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Author Topic:   Trim Tabs on Conquest 23
Yoav Harlap posted 01-06-2001 01:07 PM ET (US)   Profile for Yoav Harlap  
I just recieved my Conquest 23, equipped with twin Optimax 150 (each). I took it for a spin yesterday for the first time but I was not able to trim it properly and balance it (left/right). I also find the cleats at the rear very uncomfortable but would hate to add a couple more on the side of the transom. last, I have some thoughts about installing shore power. I would be interested to hear some comments on all the above.
bigz posted 01-06-2001 03:02 PM ET (US)     Profile for bigz    
The trim tab issue will be up to you just learning the feel of them depending on the boat performance, sea and wind conditions --- here are a couple of articles you might find helpful

Don't see a problem with the cleats mounted on the inside with hawse pipes. What seems to be the problem?
We have them mounted that way on our 27 and haven't experienced any difficulty --

Shore power for what? Battery charger, AC/DC inverter or combination? Need a little more information on usage.

Sounds like you have a pretty slick Whaler with those 150hp Opti's and it does have a fine layout with a nice little cuddy.


Yoav Harlap posted 01-06-2001 04:32 PM ET (US)     Profile for Yoav Harlap    
Thanks for the info Tom. The articles are always good to go through but I basically know how to operate flaps in general.It felt difficult to achieve the balanced ride I expected but it may have to do with the sea condition yesterday and being a new boat it might take some time to get used to.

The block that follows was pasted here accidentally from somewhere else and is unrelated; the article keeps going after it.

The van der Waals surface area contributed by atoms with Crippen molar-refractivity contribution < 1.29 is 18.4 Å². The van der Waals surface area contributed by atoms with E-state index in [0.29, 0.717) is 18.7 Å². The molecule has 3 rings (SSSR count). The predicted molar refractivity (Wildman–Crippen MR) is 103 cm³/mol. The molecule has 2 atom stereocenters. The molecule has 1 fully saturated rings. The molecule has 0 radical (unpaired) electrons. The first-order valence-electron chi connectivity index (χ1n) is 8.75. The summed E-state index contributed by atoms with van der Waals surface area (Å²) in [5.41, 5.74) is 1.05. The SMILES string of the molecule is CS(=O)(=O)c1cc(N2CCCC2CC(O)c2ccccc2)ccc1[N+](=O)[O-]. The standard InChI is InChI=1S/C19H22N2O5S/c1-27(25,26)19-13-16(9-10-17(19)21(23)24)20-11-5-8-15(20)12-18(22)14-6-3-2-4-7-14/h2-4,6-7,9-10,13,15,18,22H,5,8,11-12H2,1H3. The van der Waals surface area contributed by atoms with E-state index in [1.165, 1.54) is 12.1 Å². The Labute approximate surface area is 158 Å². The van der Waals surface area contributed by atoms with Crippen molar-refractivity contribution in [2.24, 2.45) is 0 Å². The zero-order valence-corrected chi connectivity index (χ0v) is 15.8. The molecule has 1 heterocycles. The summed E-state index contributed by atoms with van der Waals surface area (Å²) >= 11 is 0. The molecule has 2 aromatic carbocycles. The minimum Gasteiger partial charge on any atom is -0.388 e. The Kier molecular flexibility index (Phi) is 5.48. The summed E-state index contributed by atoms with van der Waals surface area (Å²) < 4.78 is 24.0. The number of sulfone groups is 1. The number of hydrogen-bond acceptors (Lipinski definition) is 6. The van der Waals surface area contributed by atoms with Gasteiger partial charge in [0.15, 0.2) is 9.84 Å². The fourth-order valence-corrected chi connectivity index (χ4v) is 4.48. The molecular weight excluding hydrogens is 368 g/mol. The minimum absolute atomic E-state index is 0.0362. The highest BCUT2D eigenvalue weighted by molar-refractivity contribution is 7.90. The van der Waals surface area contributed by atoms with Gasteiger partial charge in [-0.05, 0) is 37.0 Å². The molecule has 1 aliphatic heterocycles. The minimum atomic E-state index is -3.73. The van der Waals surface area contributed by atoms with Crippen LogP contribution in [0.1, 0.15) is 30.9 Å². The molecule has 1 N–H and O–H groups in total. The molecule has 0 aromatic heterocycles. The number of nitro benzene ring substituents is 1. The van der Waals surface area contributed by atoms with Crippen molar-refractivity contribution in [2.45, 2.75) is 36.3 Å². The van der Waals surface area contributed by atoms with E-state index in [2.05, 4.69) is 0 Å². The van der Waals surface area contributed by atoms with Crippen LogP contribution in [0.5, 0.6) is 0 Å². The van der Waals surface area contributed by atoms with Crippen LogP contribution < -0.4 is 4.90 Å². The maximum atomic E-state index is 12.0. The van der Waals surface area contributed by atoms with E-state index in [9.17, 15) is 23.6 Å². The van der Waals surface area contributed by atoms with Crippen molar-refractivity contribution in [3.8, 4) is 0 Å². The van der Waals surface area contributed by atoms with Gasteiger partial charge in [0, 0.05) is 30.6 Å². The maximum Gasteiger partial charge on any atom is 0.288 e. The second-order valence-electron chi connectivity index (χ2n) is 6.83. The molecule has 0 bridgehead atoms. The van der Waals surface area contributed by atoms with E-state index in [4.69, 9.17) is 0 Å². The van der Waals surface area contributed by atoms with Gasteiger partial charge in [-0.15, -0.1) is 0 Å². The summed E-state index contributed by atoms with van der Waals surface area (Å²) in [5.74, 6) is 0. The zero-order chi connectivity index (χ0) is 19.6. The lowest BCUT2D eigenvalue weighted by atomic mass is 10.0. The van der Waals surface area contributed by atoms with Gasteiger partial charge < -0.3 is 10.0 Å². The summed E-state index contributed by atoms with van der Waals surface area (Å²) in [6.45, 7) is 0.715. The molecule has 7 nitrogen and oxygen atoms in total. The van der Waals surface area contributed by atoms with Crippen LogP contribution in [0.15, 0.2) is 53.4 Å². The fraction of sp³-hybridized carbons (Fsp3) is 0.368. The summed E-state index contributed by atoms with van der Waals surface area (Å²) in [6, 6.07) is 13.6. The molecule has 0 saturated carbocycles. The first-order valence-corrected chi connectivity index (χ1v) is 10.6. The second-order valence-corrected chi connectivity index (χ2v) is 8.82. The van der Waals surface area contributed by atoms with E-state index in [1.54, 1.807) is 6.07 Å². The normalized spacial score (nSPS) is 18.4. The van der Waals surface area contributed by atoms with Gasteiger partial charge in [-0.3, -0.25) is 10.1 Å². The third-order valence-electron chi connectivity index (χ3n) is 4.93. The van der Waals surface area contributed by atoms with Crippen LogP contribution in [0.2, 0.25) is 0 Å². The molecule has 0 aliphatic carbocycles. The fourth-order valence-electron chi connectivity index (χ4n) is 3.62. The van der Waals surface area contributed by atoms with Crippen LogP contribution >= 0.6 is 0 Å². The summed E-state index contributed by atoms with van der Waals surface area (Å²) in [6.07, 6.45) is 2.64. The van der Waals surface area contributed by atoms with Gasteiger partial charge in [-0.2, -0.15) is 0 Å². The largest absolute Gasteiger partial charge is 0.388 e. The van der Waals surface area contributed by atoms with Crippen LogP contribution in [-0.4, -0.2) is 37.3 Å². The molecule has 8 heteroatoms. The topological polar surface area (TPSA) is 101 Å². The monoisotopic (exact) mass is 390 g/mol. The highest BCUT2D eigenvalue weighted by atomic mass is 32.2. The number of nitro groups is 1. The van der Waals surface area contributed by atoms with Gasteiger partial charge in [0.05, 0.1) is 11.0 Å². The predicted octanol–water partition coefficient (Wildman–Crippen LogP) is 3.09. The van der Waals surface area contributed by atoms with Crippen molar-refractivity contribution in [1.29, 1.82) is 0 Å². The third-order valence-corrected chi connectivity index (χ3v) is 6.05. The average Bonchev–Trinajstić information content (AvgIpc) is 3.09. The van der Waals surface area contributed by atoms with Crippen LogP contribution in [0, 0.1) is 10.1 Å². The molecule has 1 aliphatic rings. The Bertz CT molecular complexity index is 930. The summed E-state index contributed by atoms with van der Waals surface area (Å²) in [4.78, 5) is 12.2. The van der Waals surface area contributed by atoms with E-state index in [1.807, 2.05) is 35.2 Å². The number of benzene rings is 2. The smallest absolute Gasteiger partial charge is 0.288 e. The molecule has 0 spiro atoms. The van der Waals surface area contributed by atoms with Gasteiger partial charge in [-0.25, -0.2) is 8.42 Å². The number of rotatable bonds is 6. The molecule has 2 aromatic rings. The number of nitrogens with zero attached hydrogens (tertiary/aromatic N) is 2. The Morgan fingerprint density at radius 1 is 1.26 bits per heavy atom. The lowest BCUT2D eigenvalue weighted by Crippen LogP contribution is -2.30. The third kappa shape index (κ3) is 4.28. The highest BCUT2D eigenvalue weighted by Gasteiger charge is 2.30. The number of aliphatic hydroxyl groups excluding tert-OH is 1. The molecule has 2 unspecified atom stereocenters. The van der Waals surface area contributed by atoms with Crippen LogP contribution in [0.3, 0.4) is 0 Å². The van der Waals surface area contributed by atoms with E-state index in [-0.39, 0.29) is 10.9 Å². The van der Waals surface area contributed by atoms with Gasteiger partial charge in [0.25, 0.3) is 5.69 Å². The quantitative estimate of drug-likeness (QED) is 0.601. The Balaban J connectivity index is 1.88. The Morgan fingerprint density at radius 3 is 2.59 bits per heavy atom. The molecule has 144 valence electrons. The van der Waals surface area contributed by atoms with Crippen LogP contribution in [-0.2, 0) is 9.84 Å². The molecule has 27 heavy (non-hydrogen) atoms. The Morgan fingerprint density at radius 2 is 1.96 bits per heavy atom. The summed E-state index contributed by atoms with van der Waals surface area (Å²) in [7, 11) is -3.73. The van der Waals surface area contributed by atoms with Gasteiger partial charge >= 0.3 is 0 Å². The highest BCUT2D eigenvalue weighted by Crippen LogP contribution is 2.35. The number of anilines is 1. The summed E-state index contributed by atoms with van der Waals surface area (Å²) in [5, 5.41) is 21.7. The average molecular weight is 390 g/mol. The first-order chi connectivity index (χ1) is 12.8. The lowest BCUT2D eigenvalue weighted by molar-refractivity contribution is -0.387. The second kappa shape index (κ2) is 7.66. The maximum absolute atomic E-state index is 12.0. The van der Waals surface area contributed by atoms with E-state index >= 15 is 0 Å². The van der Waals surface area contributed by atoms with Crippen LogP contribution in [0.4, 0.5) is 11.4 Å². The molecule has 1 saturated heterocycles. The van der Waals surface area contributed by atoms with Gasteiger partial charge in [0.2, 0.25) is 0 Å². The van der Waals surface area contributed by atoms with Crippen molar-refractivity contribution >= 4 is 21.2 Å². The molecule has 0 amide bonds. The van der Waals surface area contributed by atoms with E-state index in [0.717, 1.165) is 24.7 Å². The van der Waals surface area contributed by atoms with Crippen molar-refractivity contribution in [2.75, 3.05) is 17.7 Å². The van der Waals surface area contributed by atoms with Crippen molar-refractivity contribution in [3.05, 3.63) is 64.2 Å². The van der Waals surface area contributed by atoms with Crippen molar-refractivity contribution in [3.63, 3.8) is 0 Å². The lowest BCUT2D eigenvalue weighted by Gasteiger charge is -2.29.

As for the cleats, I use sinkers in my mooring and I prefer to use them on both sides aft so that the boat faces the any bad weather rather than have it hit the aft side. I'd rather have the sinker rope with loops so that I could quickly put them on. Having them under gunnel requires to push the knot through the gunnel oval shaped opening. The muddy rope gets the boat dirty, the rope keeps "shaving" the rear corners rarher than going straight into the water without touching the boat, let alone the barnicals on the rope...

The shore power is for charging the battery. I wouldn't want to come one day and see that the bilge pump drained the battery and water kept on coming in... I also spend some time doing things on the boat while in the marina and need light, music, etc.

Otherwise the boat is great and doesn't lack power with both engines on. It does not go on the plane with a single engine running though. I would certainly prefer the new Conquest 26, it has a far more practical cabin be it for use on lengthy trips or simply as a comfortable storage space.



kingfish posted 01-06-2001 05:37 PM ET (US)     Profile for kingfish  Send Email to kingfish     

I'm trying to picture the mooring conditions you have described, and I think I understand it, but I'm not absolutely sure, so forgive me if I make a false assumption.

Do you tie your bow off to a mooring float? If so, assuming you have the room to do so, just let the boat swing freely, only tied to the mooring at the bow, and your boat will naturally face the wind all the time. If you don't tie off to a mooring float but instead rely only on anchors (sinkers?) to moor your boat, the same thing applies: only anchor the bow (make sure your anchor is heavy enough, is well set into the bottom, and that you have enough rode - the length of your anchor line between your anchor and your boat should be at least 5 times the depth of the water; ten times is even better). You would only use a second anchor at the stern to keep the boat from swinging if you are in a position to quickly change your boats direction if the wind changes direction. It is not a good idea to use that secondary stern anchor if you are not close enough to make necessary changes when the wind changes direction.

If your total mooring consists of an anchor on each side at the stern, cleated through the hawser pipes on the gunwale, you are guaranteeing that your boat will face the stern into the wind, not the bow. I'm sure that's not what you want.